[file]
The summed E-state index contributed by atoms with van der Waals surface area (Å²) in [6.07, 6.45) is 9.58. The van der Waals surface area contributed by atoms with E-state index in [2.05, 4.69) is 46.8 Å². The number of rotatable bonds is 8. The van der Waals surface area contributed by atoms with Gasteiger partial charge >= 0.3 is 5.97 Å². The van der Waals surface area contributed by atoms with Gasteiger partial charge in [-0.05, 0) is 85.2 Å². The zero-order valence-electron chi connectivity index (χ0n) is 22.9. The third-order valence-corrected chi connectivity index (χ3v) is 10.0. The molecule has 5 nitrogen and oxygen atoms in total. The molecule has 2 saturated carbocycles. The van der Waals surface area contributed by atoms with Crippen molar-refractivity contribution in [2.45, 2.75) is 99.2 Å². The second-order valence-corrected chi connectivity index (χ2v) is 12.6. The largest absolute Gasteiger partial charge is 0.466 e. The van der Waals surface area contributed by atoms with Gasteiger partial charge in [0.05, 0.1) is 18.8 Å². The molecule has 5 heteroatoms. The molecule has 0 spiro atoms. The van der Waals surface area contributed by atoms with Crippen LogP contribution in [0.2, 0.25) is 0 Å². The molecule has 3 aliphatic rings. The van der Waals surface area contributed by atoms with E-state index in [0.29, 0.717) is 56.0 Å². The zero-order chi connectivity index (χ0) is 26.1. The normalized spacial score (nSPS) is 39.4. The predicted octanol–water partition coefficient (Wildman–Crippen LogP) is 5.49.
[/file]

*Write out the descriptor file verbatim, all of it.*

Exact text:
The summed E-state index contributed by atoms with van der Waals surface area (Å²) in [6.07, 6.45) is 9.58. The van der Waals surface area contributed by atoms with E-state index in [2.05, 4.69) is 46.8 Å². The number of rotatable bonds is 8. The van der Waals surface area contributed by atoms with Gasteiger partial charge >= 0.3 is 5.97 Å². The van der Waals surface area contributed by atoms with Gasteiger partial charge in [-0.05, 0) is 85.2 Å². The zero-order valence-electron chi connectivity index (χ0n) is 22.9. The third-order valence-corrected chi connectivity index (χ3v) is 10.0. The molecule has 5 nitrogen and oxygen atoms in total. The molecule has 2 saturated carbocycles. The van der Waals surface area contributed by atoms with Crippen molar-refractivity contribution in [2.45, 2.75) is 99.2 Å². The second-order valence-corrected chi connectivity index (χ2v) is 12.6. The largest absolute Gasteiger partial charge is 0.466 e. The van der Waals surface area contributed by atoms with Gasteiger partial charge in [0.05, 0.1) is 18.8 Å². The molecule has 5 heteroatoms. The molecule has 0 spiro atoms. The van der Waals surface area contributed by atoms with Crippen LogP contribution in [0.2, 0.25) is 0 Å². The molecule has 3 aliphatic rings. The van der Waals surface area contributed by atoms with E-state index in [0.29, 0.717) is 56.0 Å². The zero-order chi connectivity index (χ0) is 26.1. The normalized spacial score (nSPS) is 39.4. The predicted octanol–water partition coefficient (Wildman–Crippen LogP) is 5.49.